Patrick Lefévère tried to sign Cavendish when the Brit was re-signing at the end of 2008 and apparently offered Cav much more than Highroad could. Cavendish, however, knew that the team was all about Tom Boonen due to its Belgian image and that’s not likely to change. They don’t currently have a bunch sprinter and Boonen seems uninterested in returning to that role. Cavendish is popular in Belgium and would guarantee them wins.
For: Experienced in sprint lead-outs.
Against: Boonen is the boss there, and he and Cav aren’t the best of friends.

With the biggest budget in cycling the Russian team cannot be discounted. However, with the way Andrei Tchmil runs the team it’s virtually unthinkable the Brit would end up in a Katusha jersey, especially with the latest developments. He has become rather pally with Filippo Pozzato though, and it’s not just a love of watches they share.
For: Money, Russian gangster glamour.
Against: Andrei Tchmil, Russian gangster glamour.

The others
Ag2r-La Mondiale – Not with those shorts
Euskaltel-Euskadi – Can’t climb, or speak Basque, so no
Lampre-ISD – Who?
Leopard-Trek – They’ve got their superstars and don’t need any more
Liquigas-Cannondale – Too Italian. Too green
Movistar – Track record of harbouring dopers so Cav wouldn’t go there
Omega Pharma-Lotto – And lead out Greipel? Do us a favour
Astana That’s Vino’s team, and you’d better not forget it
Rabobank – Not impossible to imagine, but we just can’t see it
Saxo Bank – Riis might fancy his chances, but he’s looking for a new sponsor too
Garmin-Cervélo – Cav and Vaughters are not friends
RadioShack – Won’t even be here next year
Vacansoleil – The team that signed Ricco and former-big-name graveyard? No

What’s Cav worth
Mark Cavendish can expect to earn between €1.5-€2m a year when he signs a new contract for 2012 and beyond.

According to Italian agent Alex Carera: “It’s very hard to say now. The agents or the riders don’t create the value, the market does. It depends on the number of teams that make offers. To determine his worth, you have to evaluate the market, discover how many teams want Cavendish and what they are offering,” Carera continued.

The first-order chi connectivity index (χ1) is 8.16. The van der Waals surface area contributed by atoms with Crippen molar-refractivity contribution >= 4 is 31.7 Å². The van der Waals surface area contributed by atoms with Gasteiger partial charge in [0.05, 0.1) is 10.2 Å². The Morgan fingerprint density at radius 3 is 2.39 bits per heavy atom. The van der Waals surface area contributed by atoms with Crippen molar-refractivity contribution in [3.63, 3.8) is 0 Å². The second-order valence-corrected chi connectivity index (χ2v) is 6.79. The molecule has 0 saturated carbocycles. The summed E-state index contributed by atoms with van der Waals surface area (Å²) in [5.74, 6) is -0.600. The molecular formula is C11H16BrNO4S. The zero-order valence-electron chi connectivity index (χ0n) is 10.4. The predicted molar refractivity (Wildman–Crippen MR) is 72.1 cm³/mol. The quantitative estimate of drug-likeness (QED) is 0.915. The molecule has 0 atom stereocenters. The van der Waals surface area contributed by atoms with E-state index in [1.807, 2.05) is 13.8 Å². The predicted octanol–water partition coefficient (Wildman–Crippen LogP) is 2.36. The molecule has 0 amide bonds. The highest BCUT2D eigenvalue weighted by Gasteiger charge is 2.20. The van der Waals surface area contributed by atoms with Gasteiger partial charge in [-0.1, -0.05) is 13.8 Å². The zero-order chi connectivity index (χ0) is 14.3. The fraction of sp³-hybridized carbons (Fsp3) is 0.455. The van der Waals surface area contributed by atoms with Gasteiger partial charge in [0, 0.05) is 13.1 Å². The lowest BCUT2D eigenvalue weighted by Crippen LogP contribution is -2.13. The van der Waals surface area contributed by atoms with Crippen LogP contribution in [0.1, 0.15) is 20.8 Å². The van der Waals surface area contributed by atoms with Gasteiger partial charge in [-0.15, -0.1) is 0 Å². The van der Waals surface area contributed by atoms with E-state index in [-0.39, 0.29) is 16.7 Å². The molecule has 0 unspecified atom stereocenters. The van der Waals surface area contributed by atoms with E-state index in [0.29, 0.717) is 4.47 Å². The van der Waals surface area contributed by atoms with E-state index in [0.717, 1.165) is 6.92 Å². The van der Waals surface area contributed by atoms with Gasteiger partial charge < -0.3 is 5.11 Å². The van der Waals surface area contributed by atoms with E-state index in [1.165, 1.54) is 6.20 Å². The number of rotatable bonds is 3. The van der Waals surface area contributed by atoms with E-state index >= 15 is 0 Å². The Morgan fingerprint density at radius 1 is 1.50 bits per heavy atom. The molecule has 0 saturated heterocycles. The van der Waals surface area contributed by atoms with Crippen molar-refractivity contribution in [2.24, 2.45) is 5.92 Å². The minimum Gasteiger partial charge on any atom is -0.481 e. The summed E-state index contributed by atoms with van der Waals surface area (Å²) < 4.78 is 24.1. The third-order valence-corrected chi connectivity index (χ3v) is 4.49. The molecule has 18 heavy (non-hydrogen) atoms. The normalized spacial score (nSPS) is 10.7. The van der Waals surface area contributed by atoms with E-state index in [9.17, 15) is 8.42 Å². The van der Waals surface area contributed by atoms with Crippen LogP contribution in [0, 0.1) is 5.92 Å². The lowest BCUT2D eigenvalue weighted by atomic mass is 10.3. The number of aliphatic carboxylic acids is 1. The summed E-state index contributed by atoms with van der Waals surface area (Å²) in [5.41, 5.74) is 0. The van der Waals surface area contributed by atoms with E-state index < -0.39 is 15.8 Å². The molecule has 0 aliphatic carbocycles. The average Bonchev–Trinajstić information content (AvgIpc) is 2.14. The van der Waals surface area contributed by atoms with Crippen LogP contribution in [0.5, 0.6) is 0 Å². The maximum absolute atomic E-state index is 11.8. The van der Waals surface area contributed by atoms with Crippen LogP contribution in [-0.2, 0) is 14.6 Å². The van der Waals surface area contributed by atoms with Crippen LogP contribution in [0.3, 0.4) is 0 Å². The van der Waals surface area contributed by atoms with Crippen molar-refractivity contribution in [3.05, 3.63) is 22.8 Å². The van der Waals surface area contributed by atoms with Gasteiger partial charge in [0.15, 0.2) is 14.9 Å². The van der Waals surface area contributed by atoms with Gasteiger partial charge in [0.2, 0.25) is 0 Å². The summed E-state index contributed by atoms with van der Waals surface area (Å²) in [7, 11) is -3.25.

“Maybe a new team is created that need riders to guarantee wins, one that could pay him €2.5 million. Or maybe, in two months’ time, two teams quit and force the market value down by one million. He has to sign at the right moment.”

Carera negotiates the contracts of many cyclists, including that of world champion Thor Hushovd.

Carera explained that signing Cavendish would need to include space for his lead-out men. Carera represents Mark Renshaw and Bernhard Eisel. “If his team-mates are paid well, then he can keep on winning,” he said.

The right moment is before the Tour de France, Carera added. The potential contract will also need to include a bonus option in case Cavendish wins the World Championships.

“At his level and with his image, he needs an important contract. If he wins there [the Worlds] his market value becomes even greater. However, the base contract is fundamental.”

This article was originally published in Cycling Weekly magazine, April 28 2011 issue

Related links

Cavendish set to start winning again at the Giro

Giro d’Italia 2011: Cycling Weekly’s coverage index

Mark Cavendish: Rider Profile